Singapore, New Zealand, and the United States are the easiest nations in the world to start and run a business, according to a new report by the World Bank.

The World Bank's 2007 Doing Business report, released on Sept. 6, ranked economies based on the quality of the business regulatory environment, which was calculated by measuring the difficulty of practices such as starting a business, obtaining required licenses, employing workers, trading across borders, and enforcing contracts.

For the second year, the United States ranked first for ease of employing workers. It also placed in the world's top 10 for ease of starting a business (No. 3), getting credit (No. 7), protecting investors (No. 5), enforcing contracts (No. 6), and registering property (No. 10).

However, the United States dropped seven places in the rankings of tax burden -- from No. 55 in 2005 to No. 62 in 2006. The report estimates that American companies pay close to 46% of gross profit in taxes  and spend 325 hours each year preparing, filing, and paying (or withholding) the corporate income tax, the value added tax, and Social Security contributions.

The Maldives, Ireland, and the United Arab Emirates were deemed the best economies for business with regard to paying taxes. The report indicates that businesses in the Maldives spend zero hours and 9.35% of gross profits on taxes, Irish businesses spend 76 hours and 25.8%, and businesses in the United Arab Emirates spend 12 hours and 15%.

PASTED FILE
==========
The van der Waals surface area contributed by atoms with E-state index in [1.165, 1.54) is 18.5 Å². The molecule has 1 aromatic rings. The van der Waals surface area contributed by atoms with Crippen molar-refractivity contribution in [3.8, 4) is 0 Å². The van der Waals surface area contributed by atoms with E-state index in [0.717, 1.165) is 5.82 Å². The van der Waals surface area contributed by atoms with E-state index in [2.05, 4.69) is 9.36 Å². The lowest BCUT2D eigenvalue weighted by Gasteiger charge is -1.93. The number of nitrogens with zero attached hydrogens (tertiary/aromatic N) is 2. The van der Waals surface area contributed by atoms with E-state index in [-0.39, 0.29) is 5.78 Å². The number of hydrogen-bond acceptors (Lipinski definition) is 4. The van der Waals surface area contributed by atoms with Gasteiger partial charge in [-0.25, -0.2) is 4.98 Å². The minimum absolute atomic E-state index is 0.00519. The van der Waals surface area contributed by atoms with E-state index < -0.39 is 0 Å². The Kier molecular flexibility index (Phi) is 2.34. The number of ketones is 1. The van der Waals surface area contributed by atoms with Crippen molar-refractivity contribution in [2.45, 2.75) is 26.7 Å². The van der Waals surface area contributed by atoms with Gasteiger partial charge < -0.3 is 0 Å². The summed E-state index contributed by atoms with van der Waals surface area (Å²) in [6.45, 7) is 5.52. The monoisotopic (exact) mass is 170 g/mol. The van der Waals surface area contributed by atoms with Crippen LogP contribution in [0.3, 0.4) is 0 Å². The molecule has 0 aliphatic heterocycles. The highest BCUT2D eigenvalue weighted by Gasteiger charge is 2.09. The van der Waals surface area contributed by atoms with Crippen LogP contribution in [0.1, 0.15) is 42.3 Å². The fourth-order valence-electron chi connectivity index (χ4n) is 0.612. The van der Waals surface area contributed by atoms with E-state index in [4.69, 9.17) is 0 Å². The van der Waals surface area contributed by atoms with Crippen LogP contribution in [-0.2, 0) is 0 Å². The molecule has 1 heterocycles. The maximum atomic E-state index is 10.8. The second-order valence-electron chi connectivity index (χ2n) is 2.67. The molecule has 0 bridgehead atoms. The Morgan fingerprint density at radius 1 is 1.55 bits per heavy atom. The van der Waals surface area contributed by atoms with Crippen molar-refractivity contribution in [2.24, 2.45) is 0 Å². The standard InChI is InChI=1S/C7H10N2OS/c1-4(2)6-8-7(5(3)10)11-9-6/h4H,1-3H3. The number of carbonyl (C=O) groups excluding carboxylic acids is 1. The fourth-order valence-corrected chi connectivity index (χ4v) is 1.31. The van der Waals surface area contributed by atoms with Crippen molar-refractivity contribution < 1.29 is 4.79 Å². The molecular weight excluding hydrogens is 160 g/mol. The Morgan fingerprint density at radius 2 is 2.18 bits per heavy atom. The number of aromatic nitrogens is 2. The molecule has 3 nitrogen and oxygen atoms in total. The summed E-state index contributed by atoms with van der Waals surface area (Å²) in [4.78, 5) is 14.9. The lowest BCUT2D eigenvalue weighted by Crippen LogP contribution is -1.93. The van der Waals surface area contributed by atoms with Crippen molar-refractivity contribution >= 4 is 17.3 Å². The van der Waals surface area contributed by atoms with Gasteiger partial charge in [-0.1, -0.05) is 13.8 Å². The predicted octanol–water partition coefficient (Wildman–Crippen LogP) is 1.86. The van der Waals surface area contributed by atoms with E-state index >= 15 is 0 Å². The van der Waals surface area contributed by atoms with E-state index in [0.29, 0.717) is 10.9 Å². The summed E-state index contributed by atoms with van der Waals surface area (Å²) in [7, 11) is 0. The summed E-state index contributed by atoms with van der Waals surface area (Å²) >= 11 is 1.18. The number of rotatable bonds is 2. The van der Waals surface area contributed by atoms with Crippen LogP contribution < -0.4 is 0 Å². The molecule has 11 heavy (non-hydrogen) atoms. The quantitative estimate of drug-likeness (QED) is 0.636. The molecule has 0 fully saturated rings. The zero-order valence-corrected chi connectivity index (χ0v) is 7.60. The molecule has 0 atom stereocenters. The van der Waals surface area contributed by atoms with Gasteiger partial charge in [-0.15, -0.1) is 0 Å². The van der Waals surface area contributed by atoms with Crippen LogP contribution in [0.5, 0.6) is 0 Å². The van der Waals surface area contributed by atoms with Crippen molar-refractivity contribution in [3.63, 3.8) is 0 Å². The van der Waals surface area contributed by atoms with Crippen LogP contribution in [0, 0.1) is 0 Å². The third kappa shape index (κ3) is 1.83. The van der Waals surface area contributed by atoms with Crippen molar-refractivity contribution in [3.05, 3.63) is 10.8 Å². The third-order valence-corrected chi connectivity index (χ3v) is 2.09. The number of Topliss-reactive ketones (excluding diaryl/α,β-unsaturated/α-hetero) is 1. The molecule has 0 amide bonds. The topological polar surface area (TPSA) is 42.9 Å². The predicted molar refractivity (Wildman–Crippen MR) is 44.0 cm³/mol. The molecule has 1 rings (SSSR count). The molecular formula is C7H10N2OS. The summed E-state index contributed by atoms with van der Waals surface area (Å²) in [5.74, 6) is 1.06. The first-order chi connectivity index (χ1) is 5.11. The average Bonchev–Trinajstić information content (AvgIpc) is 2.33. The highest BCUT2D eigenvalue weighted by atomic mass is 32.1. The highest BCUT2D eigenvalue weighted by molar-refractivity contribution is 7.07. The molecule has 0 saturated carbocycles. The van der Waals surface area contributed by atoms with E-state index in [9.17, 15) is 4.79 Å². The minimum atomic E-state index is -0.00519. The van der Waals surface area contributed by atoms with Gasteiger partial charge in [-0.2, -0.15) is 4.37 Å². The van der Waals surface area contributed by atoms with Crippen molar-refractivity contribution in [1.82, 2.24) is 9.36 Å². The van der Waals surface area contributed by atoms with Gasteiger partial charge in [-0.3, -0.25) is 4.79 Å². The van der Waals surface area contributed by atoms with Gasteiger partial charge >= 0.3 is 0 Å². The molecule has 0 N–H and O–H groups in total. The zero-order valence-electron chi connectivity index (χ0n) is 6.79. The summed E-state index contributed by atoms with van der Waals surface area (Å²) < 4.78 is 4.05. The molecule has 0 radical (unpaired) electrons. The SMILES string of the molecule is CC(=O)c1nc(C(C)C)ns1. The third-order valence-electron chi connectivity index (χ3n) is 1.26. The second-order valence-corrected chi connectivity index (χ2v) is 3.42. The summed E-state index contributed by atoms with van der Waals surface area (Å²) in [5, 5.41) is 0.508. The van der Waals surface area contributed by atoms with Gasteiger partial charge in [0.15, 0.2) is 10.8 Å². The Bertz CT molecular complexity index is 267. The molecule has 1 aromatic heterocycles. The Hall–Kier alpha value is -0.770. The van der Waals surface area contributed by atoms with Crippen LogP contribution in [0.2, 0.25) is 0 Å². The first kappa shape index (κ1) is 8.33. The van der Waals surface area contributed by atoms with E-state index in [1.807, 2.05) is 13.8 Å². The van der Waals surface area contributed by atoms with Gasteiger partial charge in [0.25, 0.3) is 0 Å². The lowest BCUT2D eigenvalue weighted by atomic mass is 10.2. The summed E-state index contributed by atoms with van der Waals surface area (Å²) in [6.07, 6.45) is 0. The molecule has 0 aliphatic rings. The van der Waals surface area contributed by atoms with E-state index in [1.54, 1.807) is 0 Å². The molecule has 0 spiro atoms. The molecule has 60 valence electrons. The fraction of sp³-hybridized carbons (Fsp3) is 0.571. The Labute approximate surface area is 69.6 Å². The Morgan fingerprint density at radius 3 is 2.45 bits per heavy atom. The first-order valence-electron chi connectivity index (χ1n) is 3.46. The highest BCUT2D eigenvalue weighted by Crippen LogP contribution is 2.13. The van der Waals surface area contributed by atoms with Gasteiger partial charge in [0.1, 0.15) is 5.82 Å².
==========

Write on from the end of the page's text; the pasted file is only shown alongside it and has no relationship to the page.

The United States' rank for ease of dealing with licenses dropped from No. 18 in 2005 to No. 22 in 2006. The report estimates that it takes 18 procedures and 69 days to comply with licensing and permit requirements for ongoing operations in the United States; the process costs 16% of income per capita. 

St. Vincent and the Grenadines earned top ranking for ease of dealing with licenses. In that country, the report estimates it takes only 11 procedures and 74 days to comply with regulations. The process costs 10.6% of income per capita. Japan and Thailand ranked No. 2 and No. 3 for ease of dealing with licensing requirements.

According to Paul Wolfowitz, president of the World Bank Group, the report's purpose is not just to showcase economies that support a healthy business environment, but also to highlight, for developing countries, those areas in need of reform.

"The report points out that in many economies the costs of doing business are so prohibitive that most entrepreneurs are forced to operate outside the formal economy,” he said in a statement.